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bug

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bug


  4  definitions  found 
 
  From  Webster's  Revised  Unabridged  Dictionary  (1913)  [web1913]: 
 
  Bug  \Bug\,  n.  [OE.  bugge,  fr  W.  bwg,  bwgan,  hobgoblin, 
  scarecrow,  bugbear.  Cf  {Bogey},  {Boggle}.] 
  1.  A  bugbear;  anything  which  terrifies.  [Obs.] 
 
  Sir,  spare  your  threats:  The  bug  which  you  would 
  fright  me  with  I  seek.  --Shak. 
 
  2.  (Zo["o]l.)  A  general  name  applied  to  various  insects 
  belonging  to  the  Hemiptera;  as  the  squash  bug;  the  chinch 
  bug,  etc 
 
  3.  (Zo["o]l.)  An  insect  of  the  genus  {Cimex},  especially  the 
  bedbug  ({C.  lectularius}).  See  {Bedbug}. 
 
  4.  (Zo["o]l.)  One  of  various  species  of  Coleoptera;  as  the 
  ladybug;  potato  bug,  etc.;  loosely,  any  beetle. 
 
  5.  (Zo["o]l.)  One  of  certain  kinds  of  Crustacea;  as  the  sow 
  bug;  pill  bug;  bait  bug;  salve  bug,  etc 
 
  Note:  According  to  present  popular  usage  in  England,  and 
  among  housekeepers  in  America,  bug,  when  not  joined 
  with  some  qualifying  word  is  used  specifically  for 
  bedbug.  As  a  general  term  it  is  used  very  loosely  in 
  America,  and  was  formerly  used  still  more  loosely  in 
  England.  ``God's  rare  workmanship  in  the  ant,  the 
  poorest  bug  that  creeps.''  --Rogers  (--Naaman).  ``This 
  bug  with  gilded  wings.''  --Pope. 
 
  {Bait  bug}.  See  under  {Bait}. 
 
  {Bug  word},  swaggering  or  threatening  language.  [Obs.] 
  --Beau.  &  Fl 
 
  From  WordNet  r  1.6  [wn]: 
 
  bug 
  n  1:  general  term  for  any  insect  or  similar  creeping  or  crawling 
  invertebrate 
  2:  a  fault  or  defect  in  a  system  or  machine  [syn:  {glitch}]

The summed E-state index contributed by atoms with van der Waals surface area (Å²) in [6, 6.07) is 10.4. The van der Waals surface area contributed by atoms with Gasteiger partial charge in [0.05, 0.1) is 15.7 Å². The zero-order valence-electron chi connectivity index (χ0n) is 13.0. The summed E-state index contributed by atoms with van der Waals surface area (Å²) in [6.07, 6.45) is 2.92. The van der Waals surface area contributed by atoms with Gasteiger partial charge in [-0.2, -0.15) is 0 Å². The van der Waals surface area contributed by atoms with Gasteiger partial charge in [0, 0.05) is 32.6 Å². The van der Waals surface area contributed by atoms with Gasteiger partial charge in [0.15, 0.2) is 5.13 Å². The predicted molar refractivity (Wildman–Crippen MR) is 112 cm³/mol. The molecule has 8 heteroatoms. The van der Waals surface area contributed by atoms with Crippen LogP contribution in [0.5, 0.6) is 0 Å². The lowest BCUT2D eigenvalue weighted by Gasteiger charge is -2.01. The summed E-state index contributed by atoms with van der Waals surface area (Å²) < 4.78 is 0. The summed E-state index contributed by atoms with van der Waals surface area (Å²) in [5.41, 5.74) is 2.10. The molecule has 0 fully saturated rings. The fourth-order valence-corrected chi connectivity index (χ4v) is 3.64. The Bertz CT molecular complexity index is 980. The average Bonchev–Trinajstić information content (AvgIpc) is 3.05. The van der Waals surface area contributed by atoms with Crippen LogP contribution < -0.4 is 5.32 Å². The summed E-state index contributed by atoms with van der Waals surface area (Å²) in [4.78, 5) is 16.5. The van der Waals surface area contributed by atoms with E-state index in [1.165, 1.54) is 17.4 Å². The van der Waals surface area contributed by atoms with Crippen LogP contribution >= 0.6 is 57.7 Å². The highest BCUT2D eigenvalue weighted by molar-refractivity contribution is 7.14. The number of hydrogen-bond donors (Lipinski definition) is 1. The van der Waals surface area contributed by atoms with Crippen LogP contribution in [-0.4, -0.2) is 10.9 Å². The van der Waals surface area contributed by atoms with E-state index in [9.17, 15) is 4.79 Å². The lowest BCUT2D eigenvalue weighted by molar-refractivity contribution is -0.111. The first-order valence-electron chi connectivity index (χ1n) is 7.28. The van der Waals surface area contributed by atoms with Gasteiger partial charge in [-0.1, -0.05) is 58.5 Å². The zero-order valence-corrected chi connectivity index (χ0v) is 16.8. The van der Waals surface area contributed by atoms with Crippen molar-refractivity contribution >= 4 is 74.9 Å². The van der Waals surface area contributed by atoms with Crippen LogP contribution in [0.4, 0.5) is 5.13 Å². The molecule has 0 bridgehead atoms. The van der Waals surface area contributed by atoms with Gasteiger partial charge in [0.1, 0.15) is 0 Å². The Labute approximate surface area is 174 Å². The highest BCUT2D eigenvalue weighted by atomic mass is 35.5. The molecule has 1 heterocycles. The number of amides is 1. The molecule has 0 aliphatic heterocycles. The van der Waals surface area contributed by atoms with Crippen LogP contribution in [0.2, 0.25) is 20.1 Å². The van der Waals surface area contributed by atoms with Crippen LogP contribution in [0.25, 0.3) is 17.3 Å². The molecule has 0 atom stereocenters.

3:  a  small  hidden  microphone;  for  listening  secretly 
  4:  insects  with  sucking  mouthparts  and  forewings  thickened  and 
  leathery  at  the  base;  usually  show  incomplete 
  metamorphosis  [syn:  {hemipterous  insect},  {hemipteran},  {hemipteron}] 
  5:  a  minute  life  form  (especially  a  disease-causing  bacterium); 
  the  term  is  not  in  technical  use  [syn:  {microbe},  {germ}] 
  v  1:  annoy  persistently;  "The  children  teased  the  boy  because  of 
  his  stammer"  [syn:  {tease},  {badger},  {harass},  {pester}, 
  {beleaguer}] 
  2:  tap  a  telephone  or  telegraph  wire  to  get  information  [syn: 
  {wiretap},  {tap},  {intercept}] 
 
  From  Jargon  File  (4.2.3,  23  NOV  2000)  [jargon]: 
 
  bug  n.  An  unwanted  and  unintended  property  of  a  program  or 
  piece  of  hardware,  esp.  one  that  causes  it  to  malfunction.  Antonym  of 
  {feature}.  Examples:  "There's  a  bug  in  the  editor:  it  writes  things 
  out  backwards."  "The  system  crashed  because  of  a  hardware  bug." 
  "Fred  is  a  winner,  but  he  has  a  few  bugs"  (i.e.,  Fred  is  a  good  guy, 
  but  he  has  a  few  personality  problems). 
 
  Historical  note:  Admiral  Grace  Hopper  (an  early  computing  pioneer 
  better  known  for  inventing  {COBOL})  liked  to  tell  a  story  in  which  a 
  technician  solved  a  {glitch}  in  the  Harvard  Mark  II  machine  by  pulling 
  an  actual  insect  out  from  between  the  contacts  of  one  of  its  relays,  and 
  she  subsequently  promulgated  {bug}  in  its  hackish  sense  as  a  joke  about 
  the  incident  (though,  as  she  was  careful  to  admit  she  was  not  there  when 
  it  happened).  For  many  years  the  logbook  associated  with  the  incident 
  and  the  actual  bug  in  question  (a  moth)  sat  in  a  display  case  at  the 
  Naval  Surface  Warfare  Center  (NSWC).  The  entire  story,  with  a  picture 
  of  the  logbook  and  the  moth  taped  into  it  is  recorded  in  the  "Annals 
  of  the  History  of  Computing",  Vol.  3,  No  3  (July  1981),  pp  285-286. 
 
  The  text  of  the  log  entry  (from  September  9,  1947),  reads  "1545 
  Relay  #70  Panel  F  (moth)  in  relay.  First  actual  case  of  bug  being  found". 
  This  wording  establishes  that  the  term  was  already  in  use  at  the  time  in 
  its  current  specific  sense  --  and  Hopper  herself  reports  that  the  term 
  `bug'  was  regularly  applied  to  problems  in  radar  electronics  during  WWII 
 
  Indeed,  the  use  of  `bug'  to  mean  an  industrial  defect  was  already 
  established  in  Thomas  Edison's  time,  and  a  more  specific  and  rather 
  modern  use  can  be  found  in  an  electrical  handbook  from  1896  ("Hawkin's 
  New  Catechism  of  Electricity",  Theo.  Audel  &  Co.)  which  says:  "The  term